2012 audit doesn’t help Heitman family separate fact from rumor in suicide case


By Chris Butler | Tennessee Watchdog

NASHVILLE — Three years after Alex Heitman’s reported suicide in Cocke County, his parents still can’t separate facts about the case from all the rumors and innuendos swirling around Oak Ridge, where he lived.

By any reasonable measure, Don and Annette Heitman already should have had most of their questions answered. This is especially true considering that last month Alex’s employer, the Oak Ridge School District, released a formerly sealed audit that portrayed him as someone who stole school money for his graduate school expenses. Alex Heitman was the school system’s director of business services.

But the audit’s findings weren’t conclusive enough to explain why Alex Heitman, who had once uncovered other massive theft from the school district a few months prior, would want to kill himself, the Heitmans said.

Don and Annette Heitman

“We don’t know who to believe down there,” said Don Heitman, who lives in Wisconsin with his wife.

“We’ve both been lied to so much. We don’t know if that is just the information that school officials supplied the audit company or if they actually went digging and found the records or checks or whatever to back everything up.”

Their skepticism about anything they hear is understandable.

The Heitmans ask the most obvious question first — why did the school system keep this audit under lock and key for more than two years despite the Heitmans’ public pleas for information?

Then there are the stories they hear through word of mouth and on Facebook, where people say they have new, unconfirmed information that might shed light on the case.

The Heitmans claim that Oak Ridge authorities have denied things about the case that later proved false.

And, of course, there is Oak Ridge Police Chief James Akagi, who told Tennessee Watchdog things about Alex Heitman that an open records request directly contradicted.

The Heitmans suspect school system officials finally released the 2012 audit about their son to deflect negative publicity they were possibly receiving from Tennessee Watchdog and the British Daily Mail.

“My thought is if Alex did something wrong, with as much publicity as school is now getting, you would have thought they’d have hung that out right away,” Don Heitman said.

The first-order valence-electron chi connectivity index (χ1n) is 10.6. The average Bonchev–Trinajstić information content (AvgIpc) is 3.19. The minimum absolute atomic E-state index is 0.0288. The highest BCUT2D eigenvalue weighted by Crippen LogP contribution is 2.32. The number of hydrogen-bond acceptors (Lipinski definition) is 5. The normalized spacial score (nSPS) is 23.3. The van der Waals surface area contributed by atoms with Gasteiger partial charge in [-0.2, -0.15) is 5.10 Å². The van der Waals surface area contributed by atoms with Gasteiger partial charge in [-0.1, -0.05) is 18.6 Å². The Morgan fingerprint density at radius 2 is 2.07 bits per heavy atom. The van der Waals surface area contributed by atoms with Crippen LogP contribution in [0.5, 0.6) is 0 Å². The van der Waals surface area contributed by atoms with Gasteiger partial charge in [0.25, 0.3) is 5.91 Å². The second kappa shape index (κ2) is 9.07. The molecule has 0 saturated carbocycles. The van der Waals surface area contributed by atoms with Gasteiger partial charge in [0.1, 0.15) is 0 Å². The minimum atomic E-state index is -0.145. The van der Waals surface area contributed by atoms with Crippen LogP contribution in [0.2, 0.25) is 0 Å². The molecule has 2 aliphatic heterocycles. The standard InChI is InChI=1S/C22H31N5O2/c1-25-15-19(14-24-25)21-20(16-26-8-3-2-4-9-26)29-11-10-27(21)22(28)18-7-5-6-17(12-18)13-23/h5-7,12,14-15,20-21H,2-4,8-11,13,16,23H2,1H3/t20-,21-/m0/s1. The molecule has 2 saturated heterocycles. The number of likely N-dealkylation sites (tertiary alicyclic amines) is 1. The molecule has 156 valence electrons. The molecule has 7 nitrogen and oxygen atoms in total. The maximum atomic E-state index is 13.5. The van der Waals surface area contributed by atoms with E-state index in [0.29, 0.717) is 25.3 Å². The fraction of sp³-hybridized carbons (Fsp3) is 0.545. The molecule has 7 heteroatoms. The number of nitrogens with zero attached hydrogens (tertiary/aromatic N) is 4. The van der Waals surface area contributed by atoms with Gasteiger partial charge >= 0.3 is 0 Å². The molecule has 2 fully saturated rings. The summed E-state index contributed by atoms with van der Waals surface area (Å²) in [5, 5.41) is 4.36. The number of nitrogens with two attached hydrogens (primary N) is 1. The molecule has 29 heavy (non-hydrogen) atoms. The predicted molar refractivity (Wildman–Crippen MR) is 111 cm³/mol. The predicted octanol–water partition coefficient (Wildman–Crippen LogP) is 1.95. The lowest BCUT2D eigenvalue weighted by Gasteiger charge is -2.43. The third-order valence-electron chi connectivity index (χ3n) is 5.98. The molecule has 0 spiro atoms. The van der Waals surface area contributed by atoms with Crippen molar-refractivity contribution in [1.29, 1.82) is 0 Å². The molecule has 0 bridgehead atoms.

“‘Hey, your kid did this. That’s why this happened.’ If he’d have done something terribly wrong then they would have told us just to cover their ass, and we would have dropped it.”

Annette Heitman, meanwhile, said her son wasn’t the reckless type.

MYSTERY: The death of Alex Heitman in Tennessee was quickly ruled a suicide.

“If you were deliberately doing something for personal gain then wouldn’t you be more careful?” she asked.

“In his position, Alex knew better than anybody there what the risks would be.”

Oak Ridge School Superintendent Bruce Borchers did not immediately return two of Tennessee Watchdog’s requests for comment Tuesday.

Tennessee Comptroller spokesman Blake Fontenay, whose office is responsible for all state audits, previously said the audit was sealed because it was an investigative working paper.

But can Fontenay shed more light on what that means and who has the power to decide what audits are and aren’t secret?

Fontenay told Tennessee Watchdog Tuesday that he was still researching the matter.

The Heitmans said school system officials had agreed to help Alex Heitman with his graduate school expenses, although they had no information about any formal contract attesting to that.

Contact Christopher Butler at chris@tennesseewatchdog.org or follow him and submit story ideas on his official Facebook page.

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